Lena Dunham’s happily-ever-after finale
As of Sunday, HBO’s ‘Girls’ finished its second season with a subdued rom-com -like end. Or at least that’s what this and other viewers said in the days following the finale. The season’s final episode did not diminish the lessons we learned from the season as a whole however. Chief among them…Take your medication.
Even though season two is barely put to rest, speculations are flying about what season three might hold.
One thing seems pretty sure though, the next season will have someone entering rehab and it doesn’t bode well for viewers who might have been anxious for more of the feel-good romance of the final episode. But that just wouldn’t be the ‘Girls’ we know and love, now would it?
Sheryl Sandberg on women and the workplace
Facebook’s C.O.O. and former Google executive, Sheryl Sandberg recently released a book, ’Lean In: Women, Work, and the Will to Lead’, about women and the workplace. Sandberg discussed her own story and the book in an NPR interview with Diane Rehm.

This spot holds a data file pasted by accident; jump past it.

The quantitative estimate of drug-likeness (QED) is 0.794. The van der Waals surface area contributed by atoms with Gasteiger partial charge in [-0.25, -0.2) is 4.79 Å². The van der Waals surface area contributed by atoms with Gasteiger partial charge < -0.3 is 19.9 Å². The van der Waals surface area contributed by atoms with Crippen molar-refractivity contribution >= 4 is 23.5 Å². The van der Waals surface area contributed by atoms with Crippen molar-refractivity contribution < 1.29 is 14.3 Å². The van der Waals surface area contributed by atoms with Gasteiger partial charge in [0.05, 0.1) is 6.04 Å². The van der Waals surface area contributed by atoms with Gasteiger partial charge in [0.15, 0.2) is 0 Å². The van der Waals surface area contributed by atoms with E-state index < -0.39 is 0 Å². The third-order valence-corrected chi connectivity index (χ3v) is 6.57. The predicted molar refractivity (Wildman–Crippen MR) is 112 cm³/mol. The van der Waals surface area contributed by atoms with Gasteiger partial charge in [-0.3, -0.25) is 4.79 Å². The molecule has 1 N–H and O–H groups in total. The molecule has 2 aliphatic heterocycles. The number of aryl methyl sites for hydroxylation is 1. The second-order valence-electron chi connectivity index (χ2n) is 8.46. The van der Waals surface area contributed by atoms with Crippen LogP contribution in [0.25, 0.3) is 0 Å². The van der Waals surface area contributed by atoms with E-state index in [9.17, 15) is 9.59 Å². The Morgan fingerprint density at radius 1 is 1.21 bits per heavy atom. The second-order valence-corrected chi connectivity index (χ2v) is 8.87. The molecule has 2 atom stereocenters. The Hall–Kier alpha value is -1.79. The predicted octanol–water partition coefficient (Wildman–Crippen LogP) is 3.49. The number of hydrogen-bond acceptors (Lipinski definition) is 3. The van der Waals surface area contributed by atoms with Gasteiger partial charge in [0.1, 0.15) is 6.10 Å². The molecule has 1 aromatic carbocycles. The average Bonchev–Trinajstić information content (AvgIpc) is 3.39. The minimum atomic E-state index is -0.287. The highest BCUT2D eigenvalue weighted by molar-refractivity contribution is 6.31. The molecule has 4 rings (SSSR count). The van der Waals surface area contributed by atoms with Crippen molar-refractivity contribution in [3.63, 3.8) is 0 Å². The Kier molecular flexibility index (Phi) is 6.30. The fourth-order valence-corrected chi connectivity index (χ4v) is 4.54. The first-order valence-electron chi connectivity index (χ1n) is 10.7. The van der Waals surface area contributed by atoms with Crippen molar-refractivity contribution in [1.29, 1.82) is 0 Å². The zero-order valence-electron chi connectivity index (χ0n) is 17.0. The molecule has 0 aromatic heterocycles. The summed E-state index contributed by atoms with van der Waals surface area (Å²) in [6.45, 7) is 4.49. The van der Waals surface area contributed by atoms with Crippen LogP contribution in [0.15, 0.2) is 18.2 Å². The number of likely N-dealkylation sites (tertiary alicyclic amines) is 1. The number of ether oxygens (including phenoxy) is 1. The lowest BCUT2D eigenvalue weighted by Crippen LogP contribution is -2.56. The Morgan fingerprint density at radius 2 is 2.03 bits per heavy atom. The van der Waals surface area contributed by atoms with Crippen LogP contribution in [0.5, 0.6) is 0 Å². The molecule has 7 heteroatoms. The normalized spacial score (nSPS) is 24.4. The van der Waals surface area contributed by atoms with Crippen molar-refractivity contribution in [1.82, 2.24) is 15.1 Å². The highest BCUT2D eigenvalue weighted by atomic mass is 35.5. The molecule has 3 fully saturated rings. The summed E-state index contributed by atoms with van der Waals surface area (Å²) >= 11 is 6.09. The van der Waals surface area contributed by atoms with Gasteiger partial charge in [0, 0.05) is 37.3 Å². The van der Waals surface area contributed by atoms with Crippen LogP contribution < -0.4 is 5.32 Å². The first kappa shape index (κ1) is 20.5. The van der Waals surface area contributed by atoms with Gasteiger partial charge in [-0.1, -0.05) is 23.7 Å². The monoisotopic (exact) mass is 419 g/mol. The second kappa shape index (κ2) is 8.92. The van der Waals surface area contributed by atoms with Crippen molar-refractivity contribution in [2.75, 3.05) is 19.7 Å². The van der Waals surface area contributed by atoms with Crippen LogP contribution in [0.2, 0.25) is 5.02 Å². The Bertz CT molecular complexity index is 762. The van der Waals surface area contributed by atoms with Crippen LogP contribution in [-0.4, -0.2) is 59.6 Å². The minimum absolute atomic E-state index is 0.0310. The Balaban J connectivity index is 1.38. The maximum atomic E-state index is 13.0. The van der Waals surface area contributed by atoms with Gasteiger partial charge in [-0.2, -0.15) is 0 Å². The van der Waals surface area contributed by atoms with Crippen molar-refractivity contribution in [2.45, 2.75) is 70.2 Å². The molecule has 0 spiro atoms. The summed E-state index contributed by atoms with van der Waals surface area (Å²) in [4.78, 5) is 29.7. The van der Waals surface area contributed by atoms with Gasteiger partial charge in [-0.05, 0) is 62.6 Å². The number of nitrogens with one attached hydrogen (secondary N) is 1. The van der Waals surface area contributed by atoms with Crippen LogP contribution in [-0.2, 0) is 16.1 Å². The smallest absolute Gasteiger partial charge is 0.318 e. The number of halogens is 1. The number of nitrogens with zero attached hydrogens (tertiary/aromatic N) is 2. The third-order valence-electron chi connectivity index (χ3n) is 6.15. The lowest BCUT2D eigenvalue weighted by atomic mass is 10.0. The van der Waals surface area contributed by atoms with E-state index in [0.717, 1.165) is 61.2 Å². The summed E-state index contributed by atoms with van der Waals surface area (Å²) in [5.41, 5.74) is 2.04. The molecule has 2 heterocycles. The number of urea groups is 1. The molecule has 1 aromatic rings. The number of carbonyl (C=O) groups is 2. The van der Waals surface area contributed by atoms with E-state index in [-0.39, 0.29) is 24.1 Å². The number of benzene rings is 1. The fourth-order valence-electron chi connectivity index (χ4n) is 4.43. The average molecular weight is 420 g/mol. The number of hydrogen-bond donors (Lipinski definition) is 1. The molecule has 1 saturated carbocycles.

Sandberg and Rehm joke about Sandberg as a bossy older sister, but also take the time to discuss the seriousness in calling women bossy.
Sandberg notes in the interview, “If we want women to lead, we have got to stop calling them bossy.”
The full discussion is available online.
But don’t just take Sandberg’s word for it, The Guardian asked other female professionals about their workplace experiences and what they think of Sandberg’s advice.
New in media
The New York Times is currently working on its first major website redesign since 2006 and will soon be launching the design that will translate across platforms.
The responsive design, meaning that the page elements will change position to fit desktop screens or tablets, will change the look of the article pages and navigation.
But the question is, could this lead to a new standard in web design? It is certainly possible.
In other news, the Washington Examiner, a free daily newspaper in Washington D.C. area, is going digital, has fired many of its reporters and will drop its daily paper in favor of a weekly print magazine.
The new website is set to launch June 17, but as the Examiner will no longer cover local news, sports or entertainment, many of its former staff have been let go. The new publication will focus on covering the national government and politics.